FINRA is proposing all-public arbitration panels in a rule it's
filing with the Securities and Exchange Commission next month,
following a two-year pilot program.
The idea is to increase public confidence in FINRA's regulation
of its members. "Any investor will have the power to have his or
her case heard by a panel with no industry participants," Richard
Ketchum, FINRA's chairman and CEO explained in a statement.
That's a big problem for advisors according to some industry
observers. "The average person doesn't know much at all about the
investment world," said Rick Rummage, president of recruiting firm
The Rummage Group in Reston, Va. "It's already a nightmare of
advisors. Of course you should hold bad advisors liable, but
arbitration can ruin a good advisor's career over a single
complaint. I can't tell you how many advisors I can't move because
of a bogus complaint and the firm just decided to settle." Rummage
maintains that while there are some bad apples, the majority of
cases come about simply because an investor lost money and wants it
Heywood Sloane, managing director of the Bank Insurance and
Securities Association added that more public the process, the more
likely it is that firms will settle sooner, regardless of the
merits of the case. "Firms will definitely settle faster, and if
that besmirches an advisor unfairly, that's not a good thing."
However, Alan Foxman, an attorney in Boca Raton, Fla., who
previously worked in FINRA's arbitration department for eight
years, brokers might receive a more sympathetic ear than they would
from an industry insider. "Industry guys tend to be tougher on
firms and reps than non-industry people," he said. "As an attorney,
I too might be harsher on another attorney for giving my industry a
black eye, or for doing things differently than I would."
On the whole, Foxman doubts all-public panels will make much
difference. Arbitration panels currently consist of two members of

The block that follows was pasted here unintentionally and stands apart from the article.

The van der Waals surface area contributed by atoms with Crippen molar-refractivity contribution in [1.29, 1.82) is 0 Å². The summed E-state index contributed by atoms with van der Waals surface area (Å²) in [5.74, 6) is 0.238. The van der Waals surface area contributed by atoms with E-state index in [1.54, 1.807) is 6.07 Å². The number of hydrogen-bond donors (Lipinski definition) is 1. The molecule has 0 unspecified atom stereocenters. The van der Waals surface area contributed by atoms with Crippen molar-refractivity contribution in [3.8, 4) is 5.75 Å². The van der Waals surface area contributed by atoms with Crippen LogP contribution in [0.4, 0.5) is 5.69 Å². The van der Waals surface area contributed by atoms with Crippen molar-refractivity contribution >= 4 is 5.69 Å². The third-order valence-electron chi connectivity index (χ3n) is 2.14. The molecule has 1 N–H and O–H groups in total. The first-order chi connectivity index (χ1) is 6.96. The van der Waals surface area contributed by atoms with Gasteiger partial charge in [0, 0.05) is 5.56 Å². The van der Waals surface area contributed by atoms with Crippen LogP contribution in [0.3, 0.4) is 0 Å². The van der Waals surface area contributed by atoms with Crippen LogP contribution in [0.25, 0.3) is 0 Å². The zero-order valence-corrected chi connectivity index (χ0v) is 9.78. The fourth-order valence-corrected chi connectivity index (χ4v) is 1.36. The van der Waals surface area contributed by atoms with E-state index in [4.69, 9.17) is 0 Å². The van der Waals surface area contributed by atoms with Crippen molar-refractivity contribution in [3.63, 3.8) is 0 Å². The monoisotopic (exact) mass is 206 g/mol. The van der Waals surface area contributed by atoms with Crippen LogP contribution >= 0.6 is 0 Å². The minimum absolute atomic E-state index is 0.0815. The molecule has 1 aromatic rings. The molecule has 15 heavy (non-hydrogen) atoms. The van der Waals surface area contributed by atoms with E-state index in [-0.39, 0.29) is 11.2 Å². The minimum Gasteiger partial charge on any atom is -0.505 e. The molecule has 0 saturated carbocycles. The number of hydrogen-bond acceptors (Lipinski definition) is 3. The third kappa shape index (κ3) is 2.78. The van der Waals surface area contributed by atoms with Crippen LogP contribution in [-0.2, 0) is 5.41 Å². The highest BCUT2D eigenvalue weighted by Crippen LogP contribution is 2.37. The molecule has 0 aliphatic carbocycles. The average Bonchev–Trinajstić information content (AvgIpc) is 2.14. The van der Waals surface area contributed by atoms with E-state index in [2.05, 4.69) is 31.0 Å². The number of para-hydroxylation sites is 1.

the public and one industry insider, who might be a retired broker
or an attorney who works with brokerage firms. That insider may be
as unfamiliar with a new investment product or process as the
Foxman adds that it's not very likely the number of firms
settling will rise-under the current system 80% of firms settle, so
there's not much higher it can go.
Chris Hickman, a former Bank of America broker who is now an
independent advisor with Premier Client Investments, clearing
through Multi Financial Services, in Del Ray Beach, Fla., said that
rather than tweak the system for the sake of appearances, the
entire process should be scrapped. "The whole FINRA system is a
farce," he said. "Nobody's under oath; anyone can make anything up
and they're not accountable for it, and then it goes on the
broker's record forever. It's not exactly fair."
Hickman maintains that FINRA's arbitration procedure is set up
not to protect investors from bad advisors, or good advisors from
false allegations. Rather, it's in place to protect the firms whose
membership fees pay for FINRA. "They just settle and throw the
advisor under the bus," he said. "I'd rather have a regular court
system where everyone's under oath," and could be charged with
perjury for lying. While FINRA witnesses also swear in, the worst
that could happen if they're caught lying is they could find
themselves the wrong side of another FINRA arbitration panel.
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